So when convicts – from the lowliest white-collar criminal who knows no violence to the monster who kills five people and then blames it on his hatred for another race – look you in the eye and tell you, “none of us are perfect,” they are lying by omission. They lie just as much to themselves as they do to you.

They lie by casting the spotlight away from themselves. They lie by pointing a finger at you so they don’t have to take responsibility for their own actions. They lie by belittling their crimes and the impact those crimes had on the victims (and, in murder cases, those left behind by their victims). They do it as easily as one would speak their own name; for sociopaths and psychopaths it is always easy, but for convicts who have a conscience and simply choose to ignore it, lying in this manner assuages their guilt for a short while. Eventually it doesn’t bother them at all.

I can’t work in corrections anymore because I don’t have the patience for that lie. I’ve been asked to come back – I simply won’t. Convicts are convicts whether they’re in Texas or Arizona, California or Maine. As I watch certain trials play out in the media, I can tell by watching the accused whether they’re guilty or innocent. You can see it in the way they respond and how the witnesses describe their responses in the days after their arrest.

We live in a culture that claims to want both justice and mercy. Liberals scream that the death penalty needs to be stopped, yet the same people who are against the death penalty are okay with abortions after the second trimester – and they set up websites and threads calling for men like George Zimmerman to be killed, whether he’s found guilty or acquitted. The media reports certain crimes in certain ways to get a lot of attention. Others, they practically ignore…then when the accused in those cases face the death chamber, they call for clemency, right after climbing down from their soapbox where they passionately cried for justice against an innocent soul.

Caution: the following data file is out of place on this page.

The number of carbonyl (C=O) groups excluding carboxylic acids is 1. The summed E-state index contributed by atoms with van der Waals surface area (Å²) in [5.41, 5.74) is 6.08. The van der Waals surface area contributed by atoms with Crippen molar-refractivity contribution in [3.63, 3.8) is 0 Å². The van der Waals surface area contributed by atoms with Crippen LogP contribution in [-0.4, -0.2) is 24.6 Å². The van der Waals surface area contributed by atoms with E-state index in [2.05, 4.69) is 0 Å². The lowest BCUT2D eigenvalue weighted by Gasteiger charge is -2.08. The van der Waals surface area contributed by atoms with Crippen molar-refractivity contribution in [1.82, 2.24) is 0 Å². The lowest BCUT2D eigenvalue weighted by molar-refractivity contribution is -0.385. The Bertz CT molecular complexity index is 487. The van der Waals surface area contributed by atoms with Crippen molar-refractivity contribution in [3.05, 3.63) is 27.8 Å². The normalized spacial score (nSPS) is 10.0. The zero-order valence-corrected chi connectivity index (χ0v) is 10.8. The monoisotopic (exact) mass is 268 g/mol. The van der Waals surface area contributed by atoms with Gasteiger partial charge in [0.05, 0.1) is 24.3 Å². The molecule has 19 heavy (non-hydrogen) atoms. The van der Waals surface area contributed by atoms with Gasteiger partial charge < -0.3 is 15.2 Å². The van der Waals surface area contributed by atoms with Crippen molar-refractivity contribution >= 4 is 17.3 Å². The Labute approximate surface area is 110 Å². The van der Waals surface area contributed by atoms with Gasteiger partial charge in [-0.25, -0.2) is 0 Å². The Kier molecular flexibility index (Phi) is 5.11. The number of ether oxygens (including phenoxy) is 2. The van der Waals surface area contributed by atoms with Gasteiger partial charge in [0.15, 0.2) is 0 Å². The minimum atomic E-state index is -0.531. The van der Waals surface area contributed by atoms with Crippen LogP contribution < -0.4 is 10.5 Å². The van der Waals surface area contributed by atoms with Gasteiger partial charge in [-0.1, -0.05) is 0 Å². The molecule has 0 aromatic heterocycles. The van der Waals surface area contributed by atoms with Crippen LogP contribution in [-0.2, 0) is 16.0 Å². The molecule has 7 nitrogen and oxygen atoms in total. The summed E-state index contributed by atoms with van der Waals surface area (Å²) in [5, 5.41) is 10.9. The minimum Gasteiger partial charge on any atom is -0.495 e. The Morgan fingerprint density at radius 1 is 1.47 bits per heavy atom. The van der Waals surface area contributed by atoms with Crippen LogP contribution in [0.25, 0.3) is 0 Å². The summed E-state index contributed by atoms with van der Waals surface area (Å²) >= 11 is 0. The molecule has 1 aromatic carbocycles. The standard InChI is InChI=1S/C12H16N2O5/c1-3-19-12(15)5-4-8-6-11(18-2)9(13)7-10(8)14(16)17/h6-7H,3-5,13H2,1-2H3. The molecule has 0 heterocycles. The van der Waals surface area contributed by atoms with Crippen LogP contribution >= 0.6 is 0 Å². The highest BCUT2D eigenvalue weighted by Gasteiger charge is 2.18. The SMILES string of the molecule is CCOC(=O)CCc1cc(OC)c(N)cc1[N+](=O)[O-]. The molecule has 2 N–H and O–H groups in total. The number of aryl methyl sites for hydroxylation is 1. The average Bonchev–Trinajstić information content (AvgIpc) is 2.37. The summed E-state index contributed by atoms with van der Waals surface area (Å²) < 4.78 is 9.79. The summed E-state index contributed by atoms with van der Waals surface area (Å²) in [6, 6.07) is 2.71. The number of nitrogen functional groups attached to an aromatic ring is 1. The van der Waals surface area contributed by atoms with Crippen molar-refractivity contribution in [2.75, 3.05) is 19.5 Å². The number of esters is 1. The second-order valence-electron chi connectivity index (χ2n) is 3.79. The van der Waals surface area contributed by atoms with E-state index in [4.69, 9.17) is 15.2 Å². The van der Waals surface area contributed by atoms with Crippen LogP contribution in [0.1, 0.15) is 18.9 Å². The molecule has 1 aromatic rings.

This is what happens when we let our emotions rule us unchecked. It is compounded when there is a lack of education. In a day and age when the average twentysomething has developed the attention span of a gnat and a fantastic ability to process stories no longer than the average Twitter post, it’s not surprising. It is embarrassing, though, that this is what my country has become. I’m aware that none of us are perfect. That is not an excuse to behave like an animal, even if the atheists among us would have you believe that’s all you are.

Who Makes The Rules?

I did the workout from hell last night, and today I feel like I’ve been beaten with a baseball bat (actually, not too far off…it was a tractor tire and a couple of lines of retired fire hose). So I was bored out of my mind this morning reading through pop culture news and came across something I had considered posting last night. Now that I can hardly move it seems like a fantastic idea.

Alec Baldwin, the perpetual two-year-old of Hollywood lore, pitched another fit. This time it was scathingly homophobic. In fact, it was so bad that his Twitter account was suspended. That takes some serious try.

Apparently, gay British journalist George Stark wrote a story in the Daily Mail (it has since been removed) accusing the eldest Baldwin brother’s wife of Tweeting smoothie recipes during the funeral for actor James Gandolfini. Now…I’m sure it’s no major surprise that he has no class. He left a horrid voicemail calling his own daughter a “rude, thoughtless little pig” after she failed to show for a weekend visit a few years back. He’s had several public meltdowns since, but this one took it.

He started off coolly enough, flatly saying that the story wasn’t true. He couldn’t just leave it there, though. Oh, no. This is Alec Baldwin we’re talking about. He has a reputation to uphold! He promptly fired off a series of Tweets calling Stark a “toxic little queen” then, after threatening to “f**k…you…up” he seethed, “I’d put my foot up your f**king a**, George Stark, but I’m sure you’d dig it too much” and then called on all of his followers to “straighten out this f**king little b**ch.”

The fact that he has any followers left speaks ill of the intelligence of Americans in the modern age.

Of course, we are also talking about the same society that gave a Grammy award to a vicious fraction of a man who beat his girlfriend nearly senseless before dumping her out of his car and leaving her there.